• Conflict: Nothing like a good punch-up to get the crowd in the game. Your company need not be taking it on the chin or dealing out the blows, but if it has a solution or insight that runs counter to marketplace orthodoxy, you’ll have newsworthiness to peddle.

  • Humanity: The potential impact on people of what you’re pitching. Has none, you say? Just a company plug? In that case, as one wise public relations person once advised: “Don’t enter into this world. Buy an ad.” It’s not called earned media for nothing.

  • Immediacy: It’s current; it’s topical; your pitch and/or product has relevance to the issues of the day.

  • Locality: That’s geographical and psychological. What’s news in Toronto is not necessarily news in Vancouver.

  • Novelty: Something new and exciting. Or straight out of left field.

  • Peril: Pretty much anything in peril has news value. If your company has a solution to that peril, you and it will likely be added to newsroom story lineups.

  • Pictures: Worth a thousand words. Good visuals are newsroom gold. For some media, if you don’t have them you don’t have anything. Too many PRs fall short here.

What’s your biggest bugbear when working with PRs?

In general, PRs who are all exclamation points and no substance, have little to no idea who or what our print, magazine and online news and information products are, what their audiences are, why they are in business, why they matter to subscribers and advertisers.

More specifically, PRs who make pitches then can’t deliver the subjects, interviews or images when the newsroom needs them. You’ll usually only get one at-bat here. Not much patience or time in newsrooms to train PR folk.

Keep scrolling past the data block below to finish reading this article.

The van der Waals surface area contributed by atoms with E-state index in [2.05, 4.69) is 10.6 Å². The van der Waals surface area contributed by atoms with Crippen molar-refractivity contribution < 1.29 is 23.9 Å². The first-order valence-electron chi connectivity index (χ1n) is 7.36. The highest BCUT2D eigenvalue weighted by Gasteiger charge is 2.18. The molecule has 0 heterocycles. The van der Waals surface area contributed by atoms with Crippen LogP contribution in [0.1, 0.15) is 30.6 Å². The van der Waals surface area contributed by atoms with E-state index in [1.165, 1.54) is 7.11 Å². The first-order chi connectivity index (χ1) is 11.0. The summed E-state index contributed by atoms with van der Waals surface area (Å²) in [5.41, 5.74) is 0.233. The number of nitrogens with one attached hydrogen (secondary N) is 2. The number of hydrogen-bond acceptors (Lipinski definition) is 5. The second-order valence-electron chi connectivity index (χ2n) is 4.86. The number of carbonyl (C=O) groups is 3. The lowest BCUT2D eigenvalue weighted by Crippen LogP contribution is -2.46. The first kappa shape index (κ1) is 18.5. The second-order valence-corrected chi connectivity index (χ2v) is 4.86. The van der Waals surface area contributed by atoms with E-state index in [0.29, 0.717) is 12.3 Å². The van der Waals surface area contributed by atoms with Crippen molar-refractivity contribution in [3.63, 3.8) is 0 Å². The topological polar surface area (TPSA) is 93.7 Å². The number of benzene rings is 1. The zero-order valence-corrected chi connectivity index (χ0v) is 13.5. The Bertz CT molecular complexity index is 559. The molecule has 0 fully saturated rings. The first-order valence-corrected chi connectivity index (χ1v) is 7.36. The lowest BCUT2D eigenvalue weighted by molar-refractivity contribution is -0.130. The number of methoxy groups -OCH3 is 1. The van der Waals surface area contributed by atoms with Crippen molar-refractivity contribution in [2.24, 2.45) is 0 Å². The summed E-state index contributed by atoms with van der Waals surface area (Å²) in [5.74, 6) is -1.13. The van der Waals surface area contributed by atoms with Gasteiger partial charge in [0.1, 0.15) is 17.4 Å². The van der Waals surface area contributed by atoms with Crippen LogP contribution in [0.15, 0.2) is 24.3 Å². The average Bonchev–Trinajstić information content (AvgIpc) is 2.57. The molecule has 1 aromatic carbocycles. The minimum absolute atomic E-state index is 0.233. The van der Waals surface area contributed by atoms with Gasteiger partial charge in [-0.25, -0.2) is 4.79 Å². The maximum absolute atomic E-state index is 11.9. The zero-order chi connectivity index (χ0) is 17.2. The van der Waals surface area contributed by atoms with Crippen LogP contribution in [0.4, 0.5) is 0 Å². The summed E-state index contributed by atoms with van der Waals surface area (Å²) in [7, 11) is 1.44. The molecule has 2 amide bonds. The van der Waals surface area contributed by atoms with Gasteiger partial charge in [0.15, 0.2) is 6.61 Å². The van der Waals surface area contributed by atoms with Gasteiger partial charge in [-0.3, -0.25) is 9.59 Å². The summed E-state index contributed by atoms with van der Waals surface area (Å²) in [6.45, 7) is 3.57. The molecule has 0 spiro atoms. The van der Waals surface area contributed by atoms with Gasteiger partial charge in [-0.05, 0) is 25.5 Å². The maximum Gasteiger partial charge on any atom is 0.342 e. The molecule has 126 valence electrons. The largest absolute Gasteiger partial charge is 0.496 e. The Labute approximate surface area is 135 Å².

Also PRs who haven’t taken the time to know a publication’s press or other deadlines and don’t know which editor or reporter in a newsroom specializes in which beats.

PRs working with dated contact lists, and PRs with poor written or other communication skills.

What’s your average day like?

It usually starts at around 5am and ends 12 or 13 hours later and includes various servings of items from the menu below in different orders and portions depending on the day of the week and the weekly news and print cycle.

Mandatory also in the mix, for me, is a 90-minute exercise break in the pool or weight room that ends with meditation time in a steam room to prepare for the next round of feeding the goat [print publication], dancing with details, grappling with space, searching for truth and insight that matters to Business in Vancouver and its readers.

Editor’s daily work menu:

  • Gather news/press release/market data

  • Respond to emails (approximately two hours per day)

  • Conduct interviews and gather information for editorials and/or stories

  • Write editorials and/or feature stories

  • Edit incoming stories from reporters

  • Organize images photos for stories

  • Map out weekly print pages

  • Edit print layouts

  • Lead staff story meetings

  • Lead staff production meetings

  • Cultivate newsroom talent

  • Make public appearances

  • Grapple with any outstanding legal matters

  • Process department budget, invoices